There is a moment of trepidation early on in new Liam Neeson revenge thriller Cold Pursuit. Neeson’s character, Nelson Coxman, who makes his living driving a snow plough in a remote Colorado ski resort, comes on stage to receive a “citizen of the year” award and has to make a speech. Given the way Neeson put his foot in his mouth when he gave an interview about the film to The Independent earlier this month, you can’t help but be fearful about what he might say. Thankfully, he gets through the ordeal without making any offhand racist remarks.
Neeson is the strongest element in what turns out to be a very uneven, sub-Fargo film, which combines bloody violence with dark comedy. The Irish actor plays it straight, as if he is in a Jacobean revenge tragedy, while most of the rest of the cast give tongue-in-cheek performances. This is a remake of a Norwegian comedy thriller, In Order of Disappearance, also directed by Hans Petter Moland. It’s a glib, self-conscious affair in which most of the many murders are played for laughs.
Right at the start of the film, Coxman’s son is killed. The authorities try to pass the death off as the result of a heroin overdose but Coxman knows better. As he keeps on muttering, his son was not a druggie. His desire to find out what really happened, and to exercise retribution, keeps him alive when he might otherwise have committed suicide.
Coxman approaches detective work much as he does his job driving the snow plough. If there is an obstacle in front of him, he will just steamroller over it. He starts at the bottom of a chain of suspects and tries to kill and torture his way to the top. In doing so, he sparks a very vicious turf war between rival drug gangs led by Trevor “Viking” Calcote (Tom Bateman) and Native American, White Bull (Tom Jackson).
The killings provide the narrative backbone for the film. After each fresh murder, a cross will appear on screen with the name of the victim. Characters are shot, throttled and bludgeoned to death. The carnage is taking place around a sleepy ski resort.
Frank Baldwin’s screenplay sketches in the private lives of some of the protagonists while completely disregarding others. For example, Coxman’s wife (Laura Dern) quickly disappears from the story but a surprisingly large amount of screen time is given over to Viking’s bitter relationship with his ex-wife Aya (Julia Jones) and their fight for custody of their kid.
Liam Neeson’s prospects as a bankable Hollywood action hero remain uncertain following the now notorious interview. However, at 66, he remains the same commanding, craggy screen presence. He is the emotional anchor here. From time to time, Moland will show him in closeup, looking utterly grief stricken. When Coxman saws off a shotgun so he can hide it in his coat or chokes a man to death, he is implacable and unforgiving. In theory, the character here ought to have a comic dimension. He drives a snow plough for a living, has an outlandish name and is obsessed with machines. Neeson, though, plays him in deadly earnest.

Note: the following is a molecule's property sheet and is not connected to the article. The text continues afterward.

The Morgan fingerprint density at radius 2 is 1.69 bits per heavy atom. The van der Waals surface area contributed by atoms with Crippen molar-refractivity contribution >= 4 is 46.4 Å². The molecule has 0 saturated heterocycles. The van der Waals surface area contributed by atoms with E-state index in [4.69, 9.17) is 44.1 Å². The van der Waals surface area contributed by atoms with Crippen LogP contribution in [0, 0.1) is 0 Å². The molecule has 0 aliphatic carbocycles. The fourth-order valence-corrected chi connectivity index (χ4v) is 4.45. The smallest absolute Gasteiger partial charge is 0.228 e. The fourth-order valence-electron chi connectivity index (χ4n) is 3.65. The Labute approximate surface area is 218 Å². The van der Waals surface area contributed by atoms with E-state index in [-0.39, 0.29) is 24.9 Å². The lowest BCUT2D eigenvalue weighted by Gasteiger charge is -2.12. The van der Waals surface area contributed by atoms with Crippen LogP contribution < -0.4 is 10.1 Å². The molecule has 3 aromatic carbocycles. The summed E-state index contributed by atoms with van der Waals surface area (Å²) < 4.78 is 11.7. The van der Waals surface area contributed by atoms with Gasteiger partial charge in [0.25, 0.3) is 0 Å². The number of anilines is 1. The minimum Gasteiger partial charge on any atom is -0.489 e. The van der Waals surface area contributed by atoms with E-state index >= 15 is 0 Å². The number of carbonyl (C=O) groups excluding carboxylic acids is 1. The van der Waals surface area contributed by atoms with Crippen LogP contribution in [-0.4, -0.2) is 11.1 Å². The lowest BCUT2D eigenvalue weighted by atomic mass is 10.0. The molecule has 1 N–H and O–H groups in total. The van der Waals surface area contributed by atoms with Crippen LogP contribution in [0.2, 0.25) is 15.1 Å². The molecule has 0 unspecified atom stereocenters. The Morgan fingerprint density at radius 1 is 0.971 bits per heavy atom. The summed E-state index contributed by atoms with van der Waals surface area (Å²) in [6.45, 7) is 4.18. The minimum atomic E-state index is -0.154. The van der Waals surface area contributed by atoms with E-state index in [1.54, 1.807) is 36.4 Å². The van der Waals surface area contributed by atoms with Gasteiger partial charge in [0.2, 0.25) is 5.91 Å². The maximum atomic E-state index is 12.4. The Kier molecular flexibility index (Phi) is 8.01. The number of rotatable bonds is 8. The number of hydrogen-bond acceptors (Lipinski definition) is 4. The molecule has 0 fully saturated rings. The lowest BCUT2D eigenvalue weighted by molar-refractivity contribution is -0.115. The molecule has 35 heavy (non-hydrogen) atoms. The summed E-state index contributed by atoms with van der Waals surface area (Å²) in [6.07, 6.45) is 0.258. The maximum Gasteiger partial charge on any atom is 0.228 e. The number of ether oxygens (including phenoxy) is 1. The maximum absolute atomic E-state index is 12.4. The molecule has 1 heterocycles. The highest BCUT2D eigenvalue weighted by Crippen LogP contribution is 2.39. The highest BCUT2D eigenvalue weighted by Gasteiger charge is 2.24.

Other cast members camp it up. Bateman is relentlessly flamboyant as the psychopathic businessman/gangster. Domenick Lombardozzi gives a tongue-in-cheek performance as his hard-as-nails henchman, Mustang, secretly planning a romantic getaway to Ireland with his boyfriend.
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As the body count rises, so may the audience’s feeling of indifference. With so many people being killed off, it’s hard to care about yet another homicide. Much of the film feels very derivative. Certain protagonists, for example the savvy, small-town female cop Kim Dash (Emmy Rossum), or the Native American assassins, could have been lifted from a Coen brothers drama. Plenty of other films have also shown blood spurting red over very white snow or corpses being tossed over waterfalls.
Cold Pursuit would surely have worked better either as a straight-up thriller or as a full-blown comedy. Its attempts at combining humour with hardboiled action are only fitfully successful. The jokiness risks seeming crass given the primal emotions the filmmakers are trying to touch on, while the violence sours what might otherwise have seemed like an engaging shaggy dog story.
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